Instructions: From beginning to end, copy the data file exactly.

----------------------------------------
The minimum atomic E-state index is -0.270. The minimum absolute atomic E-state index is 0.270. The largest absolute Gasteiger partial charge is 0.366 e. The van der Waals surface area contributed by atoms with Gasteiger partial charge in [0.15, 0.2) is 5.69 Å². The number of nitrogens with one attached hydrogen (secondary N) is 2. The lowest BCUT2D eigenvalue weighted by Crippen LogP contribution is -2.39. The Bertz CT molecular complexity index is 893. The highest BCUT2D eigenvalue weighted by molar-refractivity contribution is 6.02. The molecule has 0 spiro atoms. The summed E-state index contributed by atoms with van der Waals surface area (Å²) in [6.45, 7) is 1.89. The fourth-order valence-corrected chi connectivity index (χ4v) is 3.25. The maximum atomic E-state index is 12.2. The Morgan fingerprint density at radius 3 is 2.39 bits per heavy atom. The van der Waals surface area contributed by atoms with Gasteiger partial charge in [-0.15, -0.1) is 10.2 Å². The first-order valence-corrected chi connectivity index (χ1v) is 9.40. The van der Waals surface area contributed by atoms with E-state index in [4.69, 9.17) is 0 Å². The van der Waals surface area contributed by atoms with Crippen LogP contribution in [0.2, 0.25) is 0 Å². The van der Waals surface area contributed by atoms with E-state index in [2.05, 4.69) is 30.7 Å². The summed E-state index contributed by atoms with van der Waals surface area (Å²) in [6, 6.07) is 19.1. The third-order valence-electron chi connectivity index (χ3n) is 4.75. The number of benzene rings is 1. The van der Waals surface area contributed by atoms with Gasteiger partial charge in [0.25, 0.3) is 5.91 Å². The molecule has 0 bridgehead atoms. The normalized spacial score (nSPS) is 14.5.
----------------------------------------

The minimum atomic E-state index is -0.270. The minimum absolute atomic E-state index is 0.270. The largest absolute Gasteiger partial charge is 0.366 e. The van der Waals surface area contributed by atoms with Gasteiger partial charge in [0.15, 0.2) is 5.69 Å². The number of nitrogens with one attached hydrogen (secondary N) is 2. The lowest BCUT2D eigenvalue weighted by Crippen LogP contribution is -2.39. The Bertz CT molecular complexity index is 893. The highest BCUT2D eigenvalue weighted by molar-refractivity contribution is 6.02. The molecule has 0 spiro atoms. The summed E-state index contributed by atoms with van der Waals surface area (Å²) in [6.45, 7) is 1.89. The fourth-order valence-corrected chi connectivity index (χ4v) is 3.25. The maximum atomic E-state index is 12.2. The Morgan fingerprint density at radius 3 is 2.39 bits per heavy atom. The van der Waals surface area contributed by atoms with Gasteiger partial charge in [-0.15, -0.1) is 10.2 Å². The first-order valence-corrected chi connectivity index (χ1v) is 9.40. The van der Waals surface area contributed by atoms with E-state index in [4.69, 9.17) is 0 Å². The van der Waals surface area contributed by atoms with Crippen LogP contribution in [0.2, 0.25) is 0 Å². The van der Waals surface area contributed by atoms with E-state index in [2.05, 4.69) is 30.7 Å². The summed E-state index contributed by atoms with van der Waals surface area (Å²) in [6, 6.07) is 19.1. The third-order valence-electron chi connectivity index (χ3n) is 4.75. The number of benzene rings is 1. The van der Waals surface area contributed by atoms with Gasteiger partial charge in [0.25, 0.3) is 5.91 Å². The molecule has 0 bridgehead atoms. The normalized spacial score (nSPS) is 14.5.